Software Purchases (continued)
Usually, you end up
with two things:
A list of
A set of
examples for how the processes are expected to be supported by the
that you know what the issue is and how you would like to solve it, you go
out and obtain information on the available products in the market and
match their capabilities to your desired solution. You will end up with a
short list of say 3-5 products that solve your issue to various degrees of
satisfaction, which you can use as initial grading criteria.
next step is to look at the financial feasibility of each solution for
your company. This is where additional considerations come in that vendors
don’t necessarily alert you to. In particular, you want to know:
cost is associated with the solution? Do you need new hardware and
expensive operating systems to deploy the solution? Do you need to
purchase other third party products, like Database servers, that are not
included in the software’s purchase price?
vendor support the entire solution or just part of it? For example, some
vendors may not provide database support.
does the solution fit into your current IT environment? Do you need to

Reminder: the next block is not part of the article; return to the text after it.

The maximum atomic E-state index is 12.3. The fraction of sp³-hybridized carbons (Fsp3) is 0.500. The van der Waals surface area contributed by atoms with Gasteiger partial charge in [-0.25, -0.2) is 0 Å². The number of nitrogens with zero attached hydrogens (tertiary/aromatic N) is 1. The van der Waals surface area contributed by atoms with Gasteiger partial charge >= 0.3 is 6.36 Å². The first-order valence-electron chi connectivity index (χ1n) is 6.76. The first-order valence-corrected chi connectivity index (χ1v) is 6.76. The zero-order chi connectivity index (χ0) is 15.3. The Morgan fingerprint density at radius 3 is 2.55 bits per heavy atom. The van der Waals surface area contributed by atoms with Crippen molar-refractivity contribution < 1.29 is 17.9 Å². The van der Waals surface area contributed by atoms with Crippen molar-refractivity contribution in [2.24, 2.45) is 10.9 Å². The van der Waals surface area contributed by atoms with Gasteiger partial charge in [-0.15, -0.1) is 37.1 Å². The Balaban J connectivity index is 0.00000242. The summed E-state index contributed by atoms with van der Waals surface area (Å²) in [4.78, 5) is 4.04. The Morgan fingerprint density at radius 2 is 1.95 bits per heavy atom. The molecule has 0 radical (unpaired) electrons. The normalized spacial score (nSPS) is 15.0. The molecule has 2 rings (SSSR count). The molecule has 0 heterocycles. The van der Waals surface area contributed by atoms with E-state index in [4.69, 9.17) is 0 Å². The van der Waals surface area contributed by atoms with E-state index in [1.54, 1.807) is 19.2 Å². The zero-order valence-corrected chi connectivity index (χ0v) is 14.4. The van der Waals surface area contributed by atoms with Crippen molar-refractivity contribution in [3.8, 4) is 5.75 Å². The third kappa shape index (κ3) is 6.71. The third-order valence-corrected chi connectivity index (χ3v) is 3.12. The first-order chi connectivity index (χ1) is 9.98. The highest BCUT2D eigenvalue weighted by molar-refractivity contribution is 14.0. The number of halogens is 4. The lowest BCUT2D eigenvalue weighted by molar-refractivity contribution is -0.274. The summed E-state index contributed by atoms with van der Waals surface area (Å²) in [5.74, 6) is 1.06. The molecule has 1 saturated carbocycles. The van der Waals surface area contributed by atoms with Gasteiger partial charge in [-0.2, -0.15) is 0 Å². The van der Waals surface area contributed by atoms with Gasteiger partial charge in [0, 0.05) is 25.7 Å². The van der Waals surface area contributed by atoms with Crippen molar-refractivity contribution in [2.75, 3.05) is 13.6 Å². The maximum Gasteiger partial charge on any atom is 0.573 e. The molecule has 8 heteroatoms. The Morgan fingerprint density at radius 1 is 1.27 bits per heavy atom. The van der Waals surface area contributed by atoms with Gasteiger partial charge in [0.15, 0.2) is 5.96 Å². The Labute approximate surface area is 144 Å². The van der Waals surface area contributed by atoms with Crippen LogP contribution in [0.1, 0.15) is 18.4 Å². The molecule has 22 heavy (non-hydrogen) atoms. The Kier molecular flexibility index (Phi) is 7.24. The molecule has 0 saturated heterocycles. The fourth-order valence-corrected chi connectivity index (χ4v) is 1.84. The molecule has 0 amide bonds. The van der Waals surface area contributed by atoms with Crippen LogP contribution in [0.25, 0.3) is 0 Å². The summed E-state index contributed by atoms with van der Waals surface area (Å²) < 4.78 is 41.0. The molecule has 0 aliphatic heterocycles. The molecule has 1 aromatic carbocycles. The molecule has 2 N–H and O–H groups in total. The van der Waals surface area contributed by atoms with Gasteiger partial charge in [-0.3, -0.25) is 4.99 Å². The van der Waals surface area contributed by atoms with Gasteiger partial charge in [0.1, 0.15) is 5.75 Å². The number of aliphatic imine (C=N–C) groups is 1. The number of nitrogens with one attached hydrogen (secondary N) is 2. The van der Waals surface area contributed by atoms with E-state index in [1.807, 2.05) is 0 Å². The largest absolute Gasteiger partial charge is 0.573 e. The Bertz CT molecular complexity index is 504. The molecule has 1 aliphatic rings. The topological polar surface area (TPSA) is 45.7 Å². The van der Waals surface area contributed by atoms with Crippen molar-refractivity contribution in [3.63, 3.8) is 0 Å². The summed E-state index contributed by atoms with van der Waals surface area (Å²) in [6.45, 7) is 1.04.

implement new technologies that the vendor does not support and your staff
does not have the expertise to maintain?
does or can the solution be integrated with your current solutions?
significant overlap between the new solution and one or more of your
existing ones (i.e. forcing you to re-invest)?
end result is a matrix of decision criteria that helps you make a
qualified choice based on objective views and comparisons between the
may prefer one vendor over another based on previous experiences, you may
like the look and feel of a specific product better than that of another,
you may even like the sales person of one vendor or their expertise better
than the others. These
preferences should, however, take a backseat to the previous list of
criteria. Making software decisions is all about balancing the “must
haves” with the “cool” features and the business need with the
personal preferences. Many companies implement solutions based on the
principal that “if lots of companies have it, it can’t be wrong”. As
a result, they have invested so much into solutions that don’t really
work for them that they are unable to evolve their environments.
best solution is not the one that has the best marketing budget but the
one that fits your business needs the best.
interested, here is a reference to how the big guys do it: http://www.opengroup.org
Copyright (c) 2008 by In Scope-Solutions,